California plastic bag ban on hold pending 2016 vote

California election officials confirmed Tuesday that opponents of the statewide ban on plastic bags had collected the necessary half million signatures to place the issue before voters.

Rich Pedroncelli/AP/File
A man carries plastic single-use bags past the State Capitol in Sacramento, Calif., Aug. 12. Election officials said Tuesday that a trade group had turned in enough signatures to qualify a referendum on California’s plastic bag ban law, suspending implementation of the nation’s first statewide ban until voters weigh in on the November 2016 ballot.

Opponents of a California plastic bag ban have succeeded in stopping the ban from going into effect July 1 by securing a spot on the 2016 ballot.

The Golden State had been slated to become the first US state to institute such a ban, but Tuesday, state election officials confirmed that the national advocacy group American Progressive Bag Alliance had collected the necessary half million signatures to place the issue before voters. This will stall a bill signed by Gov. Jerry Brown (D) in September until after the 2016 election.

California’s vote will be closely watched, points out sustainability manager Liesel Schwarz from Villanova University near Philadelphia. 

“Historically, California has been a trendsetter in environmental initiatives, most notably being their higher fuel standards for cars sold in the state,” Ms. Schwarz says via email.

In recent years, the global trend has tilted toward more fines and outright bans on single-use plastic bags. China, for instance banned their use in 2008 immediately prior to the Olympic Games. A host of European Union countries have either banned or restricted their use and the Indian city of Delhi even provides for prison terms for violations. According to a 2011 investigative report by Rolling Stone, at least 25 percent of the world lives under some form of ban or fines on the use of single-use plastic bags.

In the United States, individual communities have implemented local bans in at least 18 states. In the Golden State, 138 cities and communities – including Los Angeles, San Francisco, and San Jose – already ban the single-use plastic bag. However, legislators have been slow to jump on prohibition of plastic bags at the state or national level. Debates over statewide bans have been heated even in blue states, where a large number of municipalities have instituted bans.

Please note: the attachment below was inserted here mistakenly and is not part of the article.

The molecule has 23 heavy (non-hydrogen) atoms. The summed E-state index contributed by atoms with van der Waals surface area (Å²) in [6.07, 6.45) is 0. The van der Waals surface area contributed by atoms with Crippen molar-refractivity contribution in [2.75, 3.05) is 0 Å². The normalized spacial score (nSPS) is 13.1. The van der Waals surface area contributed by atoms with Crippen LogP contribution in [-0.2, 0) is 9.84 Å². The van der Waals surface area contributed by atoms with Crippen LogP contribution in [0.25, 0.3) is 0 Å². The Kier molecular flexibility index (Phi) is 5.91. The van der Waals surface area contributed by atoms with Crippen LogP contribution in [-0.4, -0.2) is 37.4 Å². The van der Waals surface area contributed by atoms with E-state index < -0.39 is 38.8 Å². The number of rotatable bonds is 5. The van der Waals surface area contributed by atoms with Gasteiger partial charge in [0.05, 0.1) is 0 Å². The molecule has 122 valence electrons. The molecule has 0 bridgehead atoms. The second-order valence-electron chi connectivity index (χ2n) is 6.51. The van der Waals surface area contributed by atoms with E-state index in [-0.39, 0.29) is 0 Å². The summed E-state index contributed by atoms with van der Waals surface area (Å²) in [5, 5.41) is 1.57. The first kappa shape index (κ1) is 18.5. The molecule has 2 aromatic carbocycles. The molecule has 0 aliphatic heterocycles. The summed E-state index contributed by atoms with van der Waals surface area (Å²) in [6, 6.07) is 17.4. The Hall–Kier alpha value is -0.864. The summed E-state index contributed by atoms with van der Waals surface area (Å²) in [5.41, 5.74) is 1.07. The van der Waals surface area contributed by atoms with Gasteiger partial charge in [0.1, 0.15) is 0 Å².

Opponents of the measure in California say the new regulations are misguided and should be voted down. American Progressive Bag Alliance spokesman Jon Barrier says the ban will have an “infinitesimal” impact on cleaning up litter.

“The idea that banning this product is going to have any significant environmental benefit is wrong and is misguided ideology,” Mr. Barrier says.

At the same time, says Barrier, laws such as this will negatively impact thousands of jobs across the country.

Beyond that, he points out that up to 70 percent of plastic bags are reused for such purposes as wastebasket liners or pet litter. 

The law also allows grocers to collect a 10-cent fee for paper bags, which Barrier suggests should rankle true environmentalists.

“None of that money goes to any public purpose,” he says, noting “this is just a big scam on consumers.”

Villanova’s Schwarz sees the opponents’ claim that the ban will negatively impact jobs as a red herring.

“It may be true that some jobs will be lost due to the ban, but it is also likely that new jobs will be created to meet the demand for more reusable bags. Moving away from onetime use items is great for the environment and ultimately better for society,” Schwarz says.

Other advocates point out that while there may be secondary uses for plastic bags, they are still thrown into the national waste stream after one or two additional uses. An estimated million plastic bags are consumed and placed in the global trash bin of oceans and landfills every minute, according to the Rolling Stone piece.

“The most important thing to understand is that while these bags may have been made from natural materials to begin with, they do not decompose like natural products any more,” says Los Angeles nature photographer and environmentalist Jolene Hanson, who is curator of G2 Gallery, which specializes in nature and environmental themes. 

Once they go into a landfill, “they take up to a thousand years to actually break down and fully decompose,” Ms. Hanson says. “That’s a pretty big difference from the way a tree or plant rots and returns to the earth.”

“This may not be a perfect law,” Hanson says. “But it is movement forward and some movement is better than none.”

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